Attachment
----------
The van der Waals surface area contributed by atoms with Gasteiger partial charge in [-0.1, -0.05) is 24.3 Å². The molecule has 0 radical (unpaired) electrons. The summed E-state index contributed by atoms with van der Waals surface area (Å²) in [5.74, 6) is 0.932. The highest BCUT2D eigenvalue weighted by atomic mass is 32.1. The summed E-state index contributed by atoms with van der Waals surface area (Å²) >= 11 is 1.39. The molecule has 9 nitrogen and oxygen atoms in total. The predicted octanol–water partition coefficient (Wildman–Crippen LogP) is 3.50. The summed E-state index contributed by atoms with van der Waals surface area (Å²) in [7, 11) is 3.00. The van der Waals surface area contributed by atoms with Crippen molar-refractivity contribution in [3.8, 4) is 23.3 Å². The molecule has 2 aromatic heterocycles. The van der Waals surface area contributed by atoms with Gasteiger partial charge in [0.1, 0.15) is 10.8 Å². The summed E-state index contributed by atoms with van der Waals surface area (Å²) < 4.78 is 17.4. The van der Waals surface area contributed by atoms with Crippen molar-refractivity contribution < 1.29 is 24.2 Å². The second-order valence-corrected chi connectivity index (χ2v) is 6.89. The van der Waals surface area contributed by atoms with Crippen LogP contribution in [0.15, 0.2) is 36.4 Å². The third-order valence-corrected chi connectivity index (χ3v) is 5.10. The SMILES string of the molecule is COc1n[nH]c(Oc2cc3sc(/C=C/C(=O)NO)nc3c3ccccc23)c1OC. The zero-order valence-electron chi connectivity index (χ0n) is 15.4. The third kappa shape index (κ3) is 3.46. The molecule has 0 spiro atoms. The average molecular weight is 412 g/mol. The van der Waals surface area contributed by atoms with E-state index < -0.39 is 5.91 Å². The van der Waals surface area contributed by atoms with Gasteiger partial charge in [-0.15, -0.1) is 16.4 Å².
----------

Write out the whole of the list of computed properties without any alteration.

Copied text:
The van der Waals surface area contributed by atoms with Gasteiger partial charge in [-0.1, -0.05) is 24.3 Å². The molecule has 0 radical (unpaired) electrons. The summed E-state index contributed by atoms with van der Waals surface area (Å²) in [5.74, 6) is 0.932. The highest BCUT2D eigenvalue weighted by atomic mass is 32.1. The summed E-state index contributed by atoms with van der Waals surface area (Å²) >= 11 is 1.39. The molecule has 9 nitrogen and oxygen atoms in total. The predicted octanol–water partition coefficient (Wildman–Crippen LogP) is 3.50. The summed E-state index contributed by atoms with van der Waals surface area (Å²) in [7, 11) is 3.00. The van der Waals surface area contributed by atoms with Crippen molar-refractivity contribution in [3.8, 4) is 23.3 Å². The molecule has 2 aromatic heterocycles. The van der Waals surface area contributed by atoms with Gasteiger partial charge in [0.1, 0.15) is 10.8 Å². The summed E-state index contributed by atoms with van der Waals surface area (Å²) < 4.78 is 17.4. The van der Waals surface area contributed by atoms with Crippen molar-refractivity contribution < 1.29 is 24.2 Å². The second-order valence-corrected chi connectivity index (χ2v) is 6.89. The van der Waals surface area contributed by atoms with Crippen LogP contribution in [0.15, 0.2) is 36.4 Å². The third-order valence-corrected chi connectivity index (χ3v) is 5.10. The SMILES string of the molecule is COc1n[nH]c(Oc2cc3sc(/C=C/C(=O)NO)nc3c3ccccc23)c1OC. The zero-order valence-electron chi connectivity index (χ0n) is 15.4. The third kappa shape index (κ3) is 3.46. The molecule has 0 spiro atoms. The average molecular weight is 412 g/mol. The van der Waals surface area contributed by atoms with E-state index < -0.39 is 5.91 Å². The van der Waals surface area contributed by atoms with Gasteiger partial charge in [-0.15, -0.1) is 16.4 Å².